Grace to you and peace from God, our Father, and our Lord and savior, Jesus Christ.  Amen.

Today’s Gospel has John pointing out the Lamb of God to some of John’s own disciples, and at least one of those disciples, Andrew, ends up following Jesus rather than John.  The other disciple is not named, so we cannot be certain if it was another one of the Twelve.

When Andrew fetches his brother Simon, Jesus immediately gives him the name of Cephas, or Peter—at least in this writer’s telling of the story.

The focus today is not really on Jesus giving Simon a new name, not really on that name being the Greek version of the Roman Peter, which means Rock, and is equated with the solid rock of Peter’s confession of Jesus as Messiah in the other tellings of the story.  Here it’s not even Peter who makes that determination, who calls Jesus the Messiah, but Andrew.  And Andrew gets it, in a way, from John the Baptist.

John called Jesus the Lamb of God.  That doesn’t sound like Messiah.  Messiah means, “anointed one,” or, one might say, “chosen one.”  What is a lamb chosen for? 

A lamb, at least in the Hebrew tradition, was not chosen to be a cuddly pet.  The lamb was chosen to be used as sacrifice, the most well-known would be for celebration of the Passover observance.

So when Johns points to Jesus and declares him to be the “Lamb of God,” his very choice of title foreshadows Jesus’ death.

But Andrew and his brother Simon somehow seem to miss that, or to gloss over it.  Andrew describes Jesus to his brother as the anointed one, the Messiah, the one chosen by God, they believed, to bring Israel back to prominence.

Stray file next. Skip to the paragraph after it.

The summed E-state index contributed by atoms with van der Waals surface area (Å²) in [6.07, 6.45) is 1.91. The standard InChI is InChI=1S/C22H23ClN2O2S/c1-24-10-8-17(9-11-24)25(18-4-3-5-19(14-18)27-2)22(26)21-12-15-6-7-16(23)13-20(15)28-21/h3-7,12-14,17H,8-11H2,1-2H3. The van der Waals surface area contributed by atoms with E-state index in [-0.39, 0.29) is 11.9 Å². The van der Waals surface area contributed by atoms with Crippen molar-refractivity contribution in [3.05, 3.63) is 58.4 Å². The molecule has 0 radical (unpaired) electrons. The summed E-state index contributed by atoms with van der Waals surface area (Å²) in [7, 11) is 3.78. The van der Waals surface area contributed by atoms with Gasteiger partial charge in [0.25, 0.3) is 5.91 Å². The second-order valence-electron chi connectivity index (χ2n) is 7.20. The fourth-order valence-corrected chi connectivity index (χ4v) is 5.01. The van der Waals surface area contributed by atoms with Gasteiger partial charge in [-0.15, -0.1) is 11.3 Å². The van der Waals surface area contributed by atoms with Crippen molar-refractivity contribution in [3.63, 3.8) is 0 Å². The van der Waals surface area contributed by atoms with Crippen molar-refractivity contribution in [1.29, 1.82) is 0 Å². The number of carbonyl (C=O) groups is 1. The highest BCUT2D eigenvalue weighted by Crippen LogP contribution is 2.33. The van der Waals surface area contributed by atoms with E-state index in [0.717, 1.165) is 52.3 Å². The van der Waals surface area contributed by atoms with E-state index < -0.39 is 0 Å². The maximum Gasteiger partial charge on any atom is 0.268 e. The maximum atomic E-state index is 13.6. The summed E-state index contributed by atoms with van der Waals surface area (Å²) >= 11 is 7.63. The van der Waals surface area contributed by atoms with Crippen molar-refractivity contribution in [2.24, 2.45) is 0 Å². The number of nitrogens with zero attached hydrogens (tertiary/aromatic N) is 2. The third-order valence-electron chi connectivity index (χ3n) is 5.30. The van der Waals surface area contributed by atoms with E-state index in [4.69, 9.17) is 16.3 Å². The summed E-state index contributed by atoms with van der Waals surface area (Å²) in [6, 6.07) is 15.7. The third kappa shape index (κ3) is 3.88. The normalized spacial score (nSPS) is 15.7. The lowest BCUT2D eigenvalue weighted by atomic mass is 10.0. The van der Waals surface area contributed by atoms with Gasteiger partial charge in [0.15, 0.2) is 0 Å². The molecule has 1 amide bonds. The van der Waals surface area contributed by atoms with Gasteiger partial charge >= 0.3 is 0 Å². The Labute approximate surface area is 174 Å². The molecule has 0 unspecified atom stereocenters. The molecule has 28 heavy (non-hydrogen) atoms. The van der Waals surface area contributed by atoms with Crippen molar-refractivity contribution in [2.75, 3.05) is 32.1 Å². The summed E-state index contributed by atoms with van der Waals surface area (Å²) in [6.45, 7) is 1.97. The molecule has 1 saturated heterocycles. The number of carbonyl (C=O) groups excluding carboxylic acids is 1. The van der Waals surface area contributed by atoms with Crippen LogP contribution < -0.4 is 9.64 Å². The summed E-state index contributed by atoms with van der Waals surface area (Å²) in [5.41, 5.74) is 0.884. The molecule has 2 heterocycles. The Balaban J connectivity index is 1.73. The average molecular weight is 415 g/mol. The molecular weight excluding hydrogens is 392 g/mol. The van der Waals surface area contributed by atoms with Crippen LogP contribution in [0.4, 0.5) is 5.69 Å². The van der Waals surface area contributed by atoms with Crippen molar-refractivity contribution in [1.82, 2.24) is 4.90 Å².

So what am I doing here, if that isn’t the focus? Of course Jesus is always the focus of what we do as church, or at least that’s as it should be!  The very word “church” comes from Jesus’ title in Greek, from “Christ.”

The first reading, the one from Isaiah, is the one that rises to prominence, particularly because of the Gospel reading, declaring Jesus as the chosen one of God.  The first reading is all about being chosen.  The prophet speaks of being chosen even before birth!  But even then, things are not easy.  Words are like a sharp sword, and so often it seems that what we do is ineffective.  Listen again to verse 4, “I have labored in vain, I have spent my strength for nothing and vanity;” (remember that vanity means emptiness, and not just a puffed-up vision of one’s self).  The verse continues, “yet, surely my cause is with the Lord, and my reward with my God.”

Our translation puts a period at the end of that sentence, but I wonder if there shouldn’t be a question mark, because it sounds to me as if the prophet is questioning as much as declaring.  “I was chosen before birth, but everything I do seems useless, empty!  Please tell me I didn’t get it wrong!  Please tell me I am doing what I’m supposed to be doing!”